Microscope Reviews: Yep, they get it
A couple more really excellent Microscope reviews.
There’s a lot of great observations in both of them, but I want to pull out a few choice quotes. Lowell’s review on Age of Ravens is a follow-up to his Cycles of Apocalypse actual play.
Microscope appears simple and the basic structure of play actually is. But it hides a surprising amount of depth. We played a game based on a couple of reads on my part, with me teaching the very basics of it to the players. We ended up falling into a couple of simplified approaches which weren’t as fruitful (sticking with generics, a slight misreading of the legacies idea). Going back to the book, I found advice which at first glance had seemed a little excessive. In fact, the advice and suggestions presented really do make sense after you’ve played once. The game’s obviously been extensively play-tested and it shows in the explanations of best and most fruitful practices.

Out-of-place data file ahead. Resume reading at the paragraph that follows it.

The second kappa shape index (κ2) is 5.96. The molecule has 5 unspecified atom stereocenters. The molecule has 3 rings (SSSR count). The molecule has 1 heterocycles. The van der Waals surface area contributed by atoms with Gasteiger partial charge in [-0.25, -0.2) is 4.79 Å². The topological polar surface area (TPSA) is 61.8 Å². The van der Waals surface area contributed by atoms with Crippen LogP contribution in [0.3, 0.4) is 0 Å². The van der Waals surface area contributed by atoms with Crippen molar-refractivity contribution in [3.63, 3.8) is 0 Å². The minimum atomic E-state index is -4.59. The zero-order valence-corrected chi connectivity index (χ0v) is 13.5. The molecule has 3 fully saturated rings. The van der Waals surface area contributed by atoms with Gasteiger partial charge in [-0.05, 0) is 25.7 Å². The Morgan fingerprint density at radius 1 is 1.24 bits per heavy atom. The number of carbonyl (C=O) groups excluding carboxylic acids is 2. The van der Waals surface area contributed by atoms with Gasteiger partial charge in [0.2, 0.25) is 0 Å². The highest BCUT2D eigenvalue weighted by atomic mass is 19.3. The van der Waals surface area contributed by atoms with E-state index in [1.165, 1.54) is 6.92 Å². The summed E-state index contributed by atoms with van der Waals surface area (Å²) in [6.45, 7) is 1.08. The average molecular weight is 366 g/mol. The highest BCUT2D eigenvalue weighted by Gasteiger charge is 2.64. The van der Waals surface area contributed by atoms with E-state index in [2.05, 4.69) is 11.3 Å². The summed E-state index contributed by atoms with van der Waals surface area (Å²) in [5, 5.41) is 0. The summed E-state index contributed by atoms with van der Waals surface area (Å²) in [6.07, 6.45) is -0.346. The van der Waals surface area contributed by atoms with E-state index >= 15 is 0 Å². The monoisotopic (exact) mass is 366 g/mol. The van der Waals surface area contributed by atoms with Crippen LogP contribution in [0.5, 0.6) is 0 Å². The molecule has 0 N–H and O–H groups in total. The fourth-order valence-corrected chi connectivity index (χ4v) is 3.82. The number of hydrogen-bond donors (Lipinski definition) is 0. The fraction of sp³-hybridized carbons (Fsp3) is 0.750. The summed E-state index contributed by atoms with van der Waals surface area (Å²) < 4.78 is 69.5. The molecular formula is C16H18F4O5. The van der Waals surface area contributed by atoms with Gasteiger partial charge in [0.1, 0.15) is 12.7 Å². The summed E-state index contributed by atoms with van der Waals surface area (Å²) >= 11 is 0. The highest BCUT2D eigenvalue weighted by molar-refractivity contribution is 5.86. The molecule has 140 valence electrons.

It’s always great having people say nice things about the game, but as an author there’s nothing more full of win than seeing that when people have questions, the text actually provides exactly the insight they need. That’s a big part of writing rules, thinking “hmm, what questions will someone have when they try to play this game?”
Ryan’s review is actually from about two weeks ago. I linked to it on the Lame Mage site, but I never gave it a proper shout-out. Ryan’s take is particularly interesting because he played without reading the rules: someone else taught him to play, then he read the rules afterwards. I’m guessing most reviewers are the ones who read and taught the game to their fellow players.
The first round was pretty slow, and I initially thought “Microscope is meh,” but I’m glad we gave it a couple more rounds, because then I got jazzed about it. I’m totally looking forward to playing it again.
I bet this happens a lot. At the very beginning you don’t know know much about your history, so it isn’t really engaging yet, but every minute you play it gets more interesting. I love one-shot Microscope games, but they aren’t nearly as cool as coming back to the table and continuing a multi-session Microscope game. Our starcraft-analog game went seven sessions and each game just made us want to play it more.